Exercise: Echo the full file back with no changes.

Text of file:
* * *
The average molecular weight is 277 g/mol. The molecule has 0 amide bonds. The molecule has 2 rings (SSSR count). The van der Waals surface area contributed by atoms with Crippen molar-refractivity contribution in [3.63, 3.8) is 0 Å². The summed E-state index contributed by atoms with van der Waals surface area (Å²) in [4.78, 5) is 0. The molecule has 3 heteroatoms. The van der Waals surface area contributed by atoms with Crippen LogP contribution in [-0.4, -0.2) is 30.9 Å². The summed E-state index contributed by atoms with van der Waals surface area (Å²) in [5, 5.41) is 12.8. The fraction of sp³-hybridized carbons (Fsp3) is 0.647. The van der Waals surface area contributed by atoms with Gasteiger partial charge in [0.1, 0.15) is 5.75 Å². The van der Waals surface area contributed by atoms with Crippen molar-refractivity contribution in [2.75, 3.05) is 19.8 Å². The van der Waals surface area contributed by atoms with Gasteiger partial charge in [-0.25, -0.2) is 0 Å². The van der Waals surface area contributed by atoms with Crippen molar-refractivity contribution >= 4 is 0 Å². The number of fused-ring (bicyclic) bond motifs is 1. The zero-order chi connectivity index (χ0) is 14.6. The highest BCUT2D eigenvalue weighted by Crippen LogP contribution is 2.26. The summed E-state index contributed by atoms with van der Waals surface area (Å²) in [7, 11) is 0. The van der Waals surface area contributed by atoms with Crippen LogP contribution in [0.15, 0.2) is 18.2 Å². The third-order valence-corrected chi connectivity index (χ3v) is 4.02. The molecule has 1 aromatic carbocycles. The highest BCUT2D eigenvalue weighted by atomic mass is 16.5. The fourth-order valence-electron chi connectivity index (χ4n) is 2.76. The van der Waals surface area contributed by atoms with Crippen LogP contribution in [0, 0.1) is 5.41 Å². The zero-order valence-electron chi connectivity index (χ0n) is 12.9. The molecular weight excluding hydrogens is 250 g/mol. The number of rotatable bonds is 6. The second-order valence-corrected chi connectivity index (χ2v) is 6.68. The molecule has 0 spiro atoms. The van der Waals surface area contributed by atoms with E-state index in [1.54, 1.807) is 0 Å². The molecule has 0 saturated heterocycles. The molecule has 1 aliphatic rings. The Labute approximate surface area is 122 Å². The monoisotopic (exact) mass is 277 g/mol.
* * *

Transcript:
The average molecular weight is 277 g/mol. The molecule has 0 amide bonds. The molecule has 2 rings (SSSR count). The van der Waals surface area contributed by atoms with Crippen molar-refractivity contribution in [3.63, 3.8) is 0 Å². The summed E-state index contributed by atoms with van der Waals surface area (Å²) in [4.78, 5) is 0. The molecule has 3 heteroatoms. The van der Waals surface area contributed by atoms with Crippen LogP contribution in [-0.4, -0.2) is 30.9 Å². The summed E-state index contributed by atoms with van der Waals surface area (Å²) in [5, 5.41) is 12.8. The fraction of sp³-hybridized carbons (Fsp3) is 0.647. The van der Waals surface area contributed by atoms with Gasteiger partial charge in [0.1, 0.15) is 5.75 Å². The van der Waals surface area contributed by atoms with Crippen molar-refractivity contribution in [2.75, 3.05) is 19.8 Å². The van der Waals surface area contributed by atoms with Gasteiger partial charge in [-0.25, -0.2) is 0 Å². The van der Waals surface area contributed by atoms with Crippen molar-refractivity contribution >= 4 is 0 Å². The number of fused-ring (bicyclic) bond motifs is 1. The zero-order chi connectivity index (χ0) is 14.6. The highest BCUT2D eigenvalue weighted by Crippen LogP contribution is 2.26. The summed E-state index contributed by atoms with van der Waals surface area (Å²) in [7, 11) is 0. The van der Waals surface area contributed by atoms with Crippen LogP contribution in [0.15, 0.2) is 18.2 Å². The third-order valence-corrected chi connectivity index (χ3v) is 4.02. The molecule has 1 aromatic carbocycles. The highest BCUT2D eigenvalue weighted by atomic mass is 16.5. The fourth-order valence-electron chi connectivity index (χ4n) is 2.76. The van der Waals surface area contributed by atoms with Crippen LogP contribution in [0, 0.1) is 5.41 Å². The zero-order valence-electron chi connectivity index (χ0n) is 12.9. The molecular weight excluding hydrogens is 250 g/mol. The number of rotatable bonds is 6. The second-order valence-corrected chi connectivity index (χ2v) is 6.68. The molecule has 0 spiro atoms. The van der Waals surface area contributed by atoms with E-state index in [1.54, 1.807) is 0 Å². The molecule has 0 saturated heterocycles. The molecule has 1 aliphatic rings. The Labute approximate surface area is 122 Å². The monoisotopic (exact) mass is 277 g/mol.